‘Too bloody right you see,’ I thought. I’m sure I even let out a little ‘hah!’ on her second perusal, but clearly it wasn’t enough to deter her, because the more we spoke, the more she gave it the Harry Hill eyes. And I wasn’t quite sure what etiquette was required in such a situation. Should I ask her politely to look at my face instead of my tits? Should I fold my arms across my chest to block her line of view? Should I change the subject and make a quick exit? In the end I opted for barefaced confidence. ‘Yep,’ I said, blatantly pointing at my left boob, ‘This one was done last February. So they’re going to have to make this one [now pointing to my right] match. Good job they’re not any bigger, eh, or my surgeon would have his work cut out!’ With hindsight it might not have been the best tactic, given that the poor lass just laughed nervously, backed away as though I were a newly lit firework and hasn’t spoken to me since.

The thing is, what she did was perfectly natural. When it comes to medical stuff, everyone has a natural curiosity – whatever it’s about. When your mate has broken their leg, you want to see the plastercast. When someone you know has had a nose job, you want to see the black eyes. And when a woman’s been unfortunate enough to have cancer mess with her maracas, you’re intrigued to know what it’s done to the way they look. But the difference with The Bullshit is that the patient in question will be less likely to, well, produce the goods. And so curiosity turns to fixation, as though the stuff beneath the shirt of a breast-cancer-patient is as magnetically intriguing as a giant red button that reads ‘do not press’. And fair enough. But, much as I’m proud, entertained and fascinated by them, I prefer to think of my boobs as like Monica’s secret closet in that episode of Friends: however much people might be intrigued by what's inside, the door to this bra is staying well and truly locked. Goodbye, boys.


lilianavonk said...

I'm so glad that your gazongas are spectacular, at least in a bra--you deserve nothing less. I'm afraid my rack could be best described as, "Hey, you could totally work at Hooters!" in a bra (a Minimizer, of course--the only kind I own) and may verge into, "May double as a flotational device" territory without one.

Is it wrong that I think it's hella cool that Smiley Surgeon will be able to make them match? Just cos mine--and those of most gals--are less than symmetrical? Or is this just a Libra thing, trying to make everything balanced? (It certainly can't be trying to find an upside to your second mastectomy, or anything.)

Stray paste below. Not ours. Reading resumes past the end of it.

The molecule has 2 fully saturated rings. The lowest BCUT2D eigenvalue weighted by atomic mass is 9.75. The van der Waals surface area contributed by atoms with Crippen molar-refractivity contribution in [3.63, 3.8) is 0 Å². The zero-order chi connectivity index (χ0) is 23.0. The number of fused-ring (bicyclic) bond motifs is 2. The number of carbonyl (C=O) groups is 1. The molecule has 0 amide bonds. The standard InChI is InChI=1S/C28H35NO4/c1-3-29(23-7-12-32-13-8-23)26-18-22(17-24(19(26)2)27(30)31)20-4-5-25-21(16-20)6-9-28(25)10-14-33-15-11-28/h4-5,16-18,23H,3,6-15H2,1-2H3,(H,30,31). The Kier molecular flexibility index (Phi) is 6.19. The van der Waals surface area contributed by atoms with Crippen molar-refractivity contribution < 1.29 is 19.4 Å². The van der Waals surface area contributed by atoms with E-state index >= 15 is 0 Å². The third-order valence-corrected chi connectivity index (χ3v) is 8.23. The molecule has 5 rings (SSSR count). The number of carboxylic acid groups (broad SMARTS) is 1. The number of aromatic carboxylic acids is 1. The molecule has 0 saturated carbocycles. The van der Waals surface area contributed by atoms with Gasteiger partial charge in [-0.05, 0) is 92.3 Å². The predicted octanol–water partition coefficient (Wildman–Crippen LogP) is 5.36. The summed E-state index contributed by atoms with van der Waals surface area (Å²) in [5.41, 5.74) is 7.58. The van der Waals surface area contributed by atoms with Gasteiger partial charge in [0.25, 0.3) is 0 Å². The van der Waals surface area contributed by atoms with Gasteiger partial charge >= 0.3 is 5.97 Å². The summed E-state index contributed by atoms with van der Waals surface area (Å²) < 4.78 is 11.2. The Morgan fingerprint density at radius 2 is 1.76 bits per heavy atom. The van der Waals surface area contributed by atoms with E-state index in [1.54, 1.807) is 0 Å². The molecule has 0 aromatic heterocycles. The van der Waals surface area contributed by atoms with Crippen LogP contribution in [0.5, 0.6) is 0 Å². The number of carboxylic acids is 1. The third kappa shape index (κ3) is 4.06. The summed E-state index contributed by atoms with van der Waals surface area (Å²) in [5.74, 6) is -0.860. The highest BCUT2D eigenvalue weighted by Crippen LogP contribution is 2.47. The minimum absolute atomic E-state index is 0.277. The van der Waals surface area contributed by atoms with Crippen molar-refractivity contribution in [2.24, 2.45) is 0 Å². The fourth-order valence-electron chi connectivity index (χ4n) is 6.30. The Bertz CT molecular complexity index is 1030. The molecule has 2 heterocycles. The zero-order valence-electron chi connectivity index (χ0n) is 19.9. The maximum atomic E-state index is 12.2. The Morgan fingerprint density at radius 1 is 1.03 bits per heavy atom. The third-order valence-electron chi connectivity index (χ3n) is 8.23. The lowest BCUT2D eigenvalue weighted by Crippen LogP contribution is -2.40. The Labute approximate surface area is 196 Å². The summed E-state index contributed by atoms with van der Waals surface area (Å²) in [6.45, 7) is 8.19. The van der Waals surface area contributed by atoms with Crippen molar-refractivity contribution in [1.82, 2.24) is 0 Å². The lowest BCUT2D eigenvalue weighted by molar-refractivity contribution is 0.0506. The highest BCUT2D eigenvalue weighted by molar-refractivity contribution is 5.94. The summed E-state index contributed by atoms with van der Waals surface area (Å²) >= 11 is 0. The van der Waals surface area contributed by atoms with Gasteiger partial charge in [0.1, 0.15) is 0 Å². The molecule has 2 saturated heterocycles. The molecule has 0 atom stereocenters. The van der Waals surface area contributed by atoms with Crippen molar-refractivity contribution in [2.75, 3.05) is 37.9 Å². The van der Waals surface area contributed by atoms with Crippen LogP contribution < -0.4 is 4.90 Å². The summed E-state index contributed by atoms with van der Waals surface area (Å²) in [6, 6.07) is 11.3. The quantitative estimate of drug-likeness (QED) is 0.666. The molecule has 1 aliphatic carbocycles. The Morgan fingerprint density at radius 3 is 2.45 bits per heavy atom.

I've never heard the term, "norks" before--forgive me, I am a Foreign Person--so thanks for once again broadening my vocabulary. I've used, "Grand Tetons" to describe the chesticular reason as well, and in terms of the XXL sizes, one can't go wrong with the classic Pythonian, "She's got huge...tracts of land." (I'm sorry, I don't know a lot of euphemisms for smaller breasts--apart from the downright mean, "mosquito bites"--as the whole concept is outside my range of experience.)

Having spent most of my adult life going, "Yo, buddy--my eyes are up here!" I admire the deft way you've described handling the issue herein. Y'know, it's almost as if that's a parallel to the way you've handled The Bullshit overall, or something. ;)

Burly Chassis said...

Great post, as ever, Lisa!

Norks, hooters, whizzbangs and funbags. I too have sneaked an occasional peek, though I've never been caught.. *cough*

Rhys Wilkins said...

Glad I could help out, even if it's just one word.

Anonymous said...

Firstly thank you SO very much again for coming on Friday and talking - and if it is any consolation people who hadn't been impacted in some way by The Bullshit also were in fits of giggles at the mere mention of the word Boobies ;)

Paula said...

Ha ha ... having just returned to work ... I am experiencing exactly the same issue! "I've had chemo ... and then surgery ..." and before I can mention rads the eyes have dropped 10 inches and are staring at my bosom ... poss trying to work out what has gone one and where!!

Am I bovvered ... nah ...

P xox

fixed gear said...

I admire the deft way you've described handling the issue herein.

Annah said...

Your blog is inspiring. Rock on!

Anonymous said...

"'Is there any more treatment to the, er, y'know,' she added, sneaking a look at my chest."

My ex-neighbour does this each time she sees me. I had a lumpectomy of a 3cm grade 2 tumour in March.

I don't understand how pointing furtively towards my breast with one's head is in any way better than saying the word "cancer" or even "treatment". *sigh*

I don't blame people for looking at my chest; I have looked in similar situations in the past. But I am quick to point out that I had a lumpectomy so that people don't try to figure out which breast I've lost.